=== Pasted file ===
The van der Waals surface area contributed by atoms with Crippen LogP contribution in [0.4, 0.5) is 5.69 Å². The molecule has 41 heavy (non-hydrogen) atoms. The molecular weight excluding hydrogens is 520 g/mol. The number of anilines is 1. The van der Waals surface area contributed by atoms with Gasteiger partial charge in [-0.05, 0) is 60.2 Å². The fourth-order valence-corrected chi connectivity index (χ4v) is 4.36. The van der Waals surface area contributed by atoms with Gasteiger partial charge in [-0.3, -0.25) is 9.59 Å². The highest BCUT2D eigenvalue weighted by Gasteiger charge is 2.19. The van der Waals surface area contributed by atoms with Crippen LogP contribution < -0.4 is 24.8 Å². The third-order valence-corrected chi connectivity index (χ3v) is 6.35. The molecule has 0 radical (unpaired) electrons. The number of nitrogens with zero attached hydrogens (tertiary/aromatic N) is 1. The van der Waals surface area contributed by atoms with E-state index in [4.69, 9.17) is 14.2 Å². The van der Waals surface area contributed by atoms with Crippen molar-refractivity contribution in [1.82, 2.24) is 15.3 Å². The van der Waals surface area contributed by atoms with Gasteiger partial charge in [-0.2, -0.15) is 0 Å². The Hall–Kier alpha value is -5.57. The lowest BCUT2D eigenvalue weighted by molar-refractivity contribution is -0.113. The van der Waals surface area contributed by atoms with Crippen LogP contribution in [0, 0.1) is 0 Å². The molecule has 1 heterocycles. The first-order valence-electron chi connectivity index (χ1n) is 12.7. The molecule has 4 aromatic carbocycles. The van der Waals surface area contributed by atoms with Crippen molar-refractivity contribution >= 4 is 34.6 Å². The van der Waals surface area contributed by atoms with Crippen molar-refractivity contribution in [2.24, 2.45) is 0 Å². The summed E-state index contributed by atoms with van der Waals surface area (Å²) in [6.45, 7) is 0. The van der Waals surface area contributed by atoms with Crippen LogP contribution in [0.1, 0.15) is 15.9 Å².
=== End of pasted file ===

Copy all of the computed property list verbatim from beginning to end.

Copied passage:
The van der Waals surface area contributed by atoms with Crippen LogP contribution in [0.4, 0.5) is 5.69 Å². The molecule has 41 heavy (non-hydrogen) atoms. The molecular weight excluding hydrogens is 520 g/mol. The number of anilines is 1. The van der Waals surface area contributed by atoms with Gasteiger partial charge in [-0.05, 0) is 60.2 Å². The fourth-order valence-corrected chi connectivity index (χ4v) is 4.36. The van der Waals surface area contributed by atoms with Gasteiger partial charge in [-0.3, -0.25) is 9.59 Å². The highest BCUT2D eigenvalue weighted by Gasteiger charge is 2.19. The van der Waals surface area contributed by atoms with Crippen LogP contribution < -0.4 is 24.8 Å². The third-order valence-corrected chi connectivity index (χ3v) is 6.35. The molecule has 0 radical (unpaired) electrons. The number of nitrogens with zero attached hydrogens (tertiary/aromatic N) is 1. The van der Waals surface area contributed by atoms with E-state index in [4.69, 9.17) is 14.2 Å². The van der Waals surface area contributed by atoms with Crippen molar-refractivity contribution in [1.82, 2.24) is 15.3 Å². The van der Waals surface area contributed by atoms with Gasteiger partial charge in [-0.2, -0.15) is 0 Å². The Hall–Kier alpha value is -5.57. The lowest BCUT2D eigenvalue weighted by molar-refractivity contribution is -0.113. The van der Waals surface area contributed by atoms with Crippen LogP contribution in [0, 0.1) is 0 Å². The molecule has 1 heterocycles. The first-order valence-electron chi connectivity index (χ1n) is 12.7. The molecule has 4 aromatic carbocycles. The van der Waals surface area contributed by atoms with Crippen molar-refractivity contribution >= 4 is 34.6 Å². The van der Waals surface area contributed by atoms with Crippen molar-refractivity contribution in [2.24, 2.45) is 0 Å². The summed E-state index contributed by atoms with van der Waals surface area (Å²) in [6.45, 7) is 0. The van der Waals surface area contributed by atoms with Crippen LogP contribution in [0.1, 0.15) is 15.9 Å².